Studly Fish Aren't Born, They're Made—Sometimes Overnight

By Joseph Castro | July 18, 2011 4:16 pm

Some people like to say that men are always ready (and eager) for sex. Whether or not that’s true for humans, Stanford University researchers have recently learned that it is the case for certain male fish. Downtrodden male African cichlids, whose reproductive systems are so suppressed that biologists thought the fish couldn’t produce sperm, can successfully spawn within hours of rising to power, according to a new study published in the journal Proceedings of the Royal Society B.

Like many other animal species, a single leader—the biggest, baddest male—runs each group of African cichlids. This alpha male, which often sports vibrant blue scales, monopolizes the females and beats down other, weaker males in the community. (High school, anyone?) Because of this sexual exclusion, subordinate males suffer a noticeable pallor, decreased levels of reproductive hormones, and severely shrunken testes. Essentially, the fish trade sperm production for growth spurts, in hopes of someday overtaking the alpha male. Why waste energy making sperm if you can’t use it, right?

At least, that’s what lead author Jacqueline Kustan and her team thought. But when they took a closer look, they saw that the dominated cichlids generated no fewer sperm than the dominating cichlids, despite the fish’s physiological differences. Instead, the reduction in hormones and testes size only decreased the cichlids’ amount of motile sperm. So, they probably can’t have little baby fish if given the chance.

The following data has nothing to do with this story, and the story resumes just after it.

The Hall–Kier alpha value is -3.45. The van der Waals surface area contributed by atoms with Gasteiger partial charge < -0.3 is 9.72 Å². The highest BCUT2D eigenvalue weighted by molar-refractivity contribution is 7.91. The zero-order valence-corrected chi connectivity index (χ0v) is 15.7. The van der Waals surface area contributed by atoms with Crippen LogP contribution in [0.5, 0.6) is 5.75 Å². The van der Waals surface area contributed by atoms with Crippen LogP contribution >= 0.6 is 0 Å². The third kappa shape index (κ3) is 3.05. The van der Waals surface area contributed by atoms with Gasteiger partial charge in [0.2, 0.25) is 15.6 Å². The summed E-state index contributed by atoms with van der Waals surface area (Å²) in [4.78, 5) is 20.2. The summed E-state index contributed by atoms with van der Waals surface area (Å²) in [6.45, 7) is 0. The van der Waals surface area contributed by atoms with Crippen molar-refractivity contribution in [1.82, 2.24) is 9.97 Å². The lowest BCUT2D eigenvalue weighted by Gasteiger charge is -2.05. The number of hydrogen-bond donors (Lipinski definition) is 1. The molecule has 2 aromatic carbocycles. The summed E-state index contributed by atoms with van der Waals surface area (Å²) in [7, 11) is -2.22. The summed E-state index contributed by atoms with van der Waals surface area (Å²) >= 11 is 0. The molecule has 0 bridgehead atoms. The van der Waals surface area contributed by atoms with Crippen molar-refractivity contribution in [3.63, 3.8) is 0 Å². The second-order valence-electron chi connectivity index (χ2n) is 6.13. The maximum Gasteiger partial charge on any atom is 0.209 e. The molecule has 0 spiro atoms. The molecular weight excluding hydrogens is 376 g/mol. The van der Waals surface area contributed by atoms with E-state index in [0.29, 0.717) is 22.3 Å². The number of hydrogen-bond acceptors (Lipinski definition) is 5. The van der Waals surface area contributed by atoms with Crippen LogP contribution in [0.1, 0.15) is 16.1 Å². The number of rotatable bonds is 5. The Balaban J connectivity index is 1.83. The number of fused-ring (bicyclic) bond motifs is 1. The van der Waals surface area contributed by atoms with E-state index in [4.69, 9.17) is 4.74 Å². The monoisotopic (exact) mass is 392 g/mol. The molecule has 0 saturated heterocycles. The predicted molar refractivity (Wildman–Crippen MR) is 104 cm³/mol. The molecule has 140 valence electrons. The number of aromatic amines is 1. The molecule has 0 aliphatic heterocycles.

But then the researchers wondered: What would happen if a male cichlid’s social status suddenly shifted?

To find out, the Stanford team took two equally sized alpha males from two different communities and placed them together with three to four females. Within a day, one of the males had taken a submissive role and fled from the other male; after four weeks, it appeared to be physically and reproductively no different than a typical subordinate male.

The researchers then removed the alpha, giving the other male the opportunity to ascend the hierarchical ladder. But rather than the gradual changes the team expected to see, the liberated cichlid went alpha almost immediately, swimming protectively around its new territory and trying to entice the females. In just a few hours, it successfully spawned, and a day later it already developed the reproductive system of a seasoned alpha (with large testes to prove it).

It appears that the beta fish are just biding their time, producing sperm on the sly so that they can quickly take over when the opportunity arises, the researchers pointed out in a prepared video (above).

But is this really a smart move? If the fish are anything like baboons, being alpha male is quite a stressful job.

(via Physorg)

  • Geack

    Seems like starting with a fish that had been previously alpha needlessly confuses the issue. Any info avilable on why they didn’t just start with an already subordinate male? For now, based on the limited info in this article, it appears that all we know is that a previously alpha fish can get back to reproducing quickly, which doesn’t really match the claimed conclusions of the study.

  • Anonymous

    Many fish can breathe air via a variety of mechanisms. The skin of anguillid eels may absorb oxygen. The buccal cavity of the electric eel may breathe air. Catfish of the families Loricariidae, Callichthyidae, and Scoloplacidae absorb air through their digestive tracts


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